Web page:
Here at Floating Path we’re hoping to aid in bringing to light market manipulation by high frequency traders. The topic is one that, for the most part, goes under-reported by mainstream financial media outlets. Aside from Zerohedge, its mob of bloggers, and Nanex, there are few folks looking to consistently highlight these unfair practices. We hope to do just that, with no spin and no opinions, just data.
This past week brought many more instances of high speed machines taking advantage of regular investors and traders. With the help of the folks over at Nanex, we’ve again compiled the instances in which HFT computers have caused obscene gyrations in either a stock or ETF’s price, its quotes, or sometimes both and have highlighted a few that are the most interesting.
A little different from previous weeks, this time around we saw two instances where a stock’s price was subject to a bit of a “flash-rise-then-crash” (a term I’m coining) rather than the usual, simple flash crash. On Friday, a Morningstar ETN with the ticker symbol WMW, traded from roughly $16 to $80 per share in 17 seconds. The instrument then quickly reversed right back down to where it started in another 8 seconds.
Also on Friday, the stock of Amazon saw quote spamming activity that reached 100,000 quotes per second. This barrage of spam coincided with another flash-rise-then-crash as the stock went from $274 to over $280 and right back in less than two seconds. The video below shows the quote spamming while the chart illustrates the actual change in price.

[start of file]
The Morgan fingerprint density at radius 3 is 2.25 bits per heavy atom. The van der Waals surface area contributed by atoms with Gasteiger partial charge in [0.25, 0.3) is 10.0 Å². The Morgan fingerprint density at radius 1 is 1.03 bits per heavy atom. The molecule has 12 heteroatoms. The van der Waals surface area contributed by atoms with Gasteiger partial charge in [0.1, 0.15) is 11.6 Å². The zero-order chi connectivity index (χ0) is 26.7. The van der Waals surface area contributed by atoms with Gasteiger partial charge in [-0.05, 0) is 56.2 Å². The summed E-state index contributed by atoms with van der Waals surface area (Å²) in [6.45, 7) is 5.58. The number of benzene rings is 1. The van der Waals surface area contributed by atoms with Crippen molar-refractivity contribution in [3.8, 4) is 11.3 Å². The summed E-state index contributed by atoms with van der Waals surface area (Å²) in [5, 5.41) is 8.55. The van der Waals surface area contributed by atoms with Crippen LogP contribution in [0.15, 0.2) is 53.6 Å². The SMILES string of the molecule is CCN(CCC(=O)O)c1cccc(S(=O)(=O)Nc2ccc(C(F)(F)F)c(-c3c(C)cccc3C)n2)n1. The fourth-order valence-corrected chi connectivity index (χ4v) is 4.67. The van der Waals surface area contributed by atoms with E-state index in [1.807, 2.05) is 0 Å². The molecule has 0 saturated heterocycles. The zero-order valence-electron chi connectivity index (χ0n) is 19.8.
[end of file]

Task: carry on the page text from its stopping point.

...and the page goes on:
Friday morning we also witnessed gigantic trading activity right before the 8:30 release of the highly anticipated non-farm payroll numbers. According to Nanex, huge spikes in a wide array of futures contracts occurred milliseconds before the official data release causing circuit breakers to kick in on some trading venues. The chart below is a compilation of all futures contracts trading that morning, and as you can see, some folks clearly had a bit of a head start.
On June 7, 2013, someone aggressively sold T-Bond and T-Note futures 482 milliseconds before the official release of the Jobs Report. Aggressive selling of gold futures contracts began 62 milliseconds before the official release. This sort of thing is becoming all too common. It also appears the T-Bond, T-Note and eMini futures entered a circuit breaker – trades halted for 5 seconds, but quotes did not.
On a related note, this week the Wall Street Journal published an interview with former NYSE chief John Thain where he pledged his support for HFT.
Slowing down electronic trading isn’t the answer, says Thain, an electrical-engineering major at MIT that has long been known as one of Wall Street’s more prominent technophiles.
“To mandate you can’t do high-frequency trading is kind of trying to mandate that you should go back to horses and carriages,” says Thain. “That doesn’t make any sense.”
Readers should keep in mind that Thain’s opinion is anything but unbiased. He was President and Co-Chief Operating Officer at Goldman Sachs while it invested heavily in electronic trading systems including Archipelago Holdings. When Thain took over as CEO of the NYSE, an acquisition of Archipelago and its Arca trading platform was top on his to-do list. He’s long been a proponent of and a caterer to high frequency trading outfits.
Thankfully, we did see some more mainstream coverage as Bloomberg Businessweek showed robots at Goldman Sachs doing their best to manipulate prices. Even CNBC got in on the shenanigans coverage with the video below explaining how 1 second in time can be worth 2 billion in dollars.
As we know, speed is the name of the game and latency arbitrage is the road to risk-less profits, albeit littered with unethical and illegal decisions. What will the world of high frequency trading bring next week?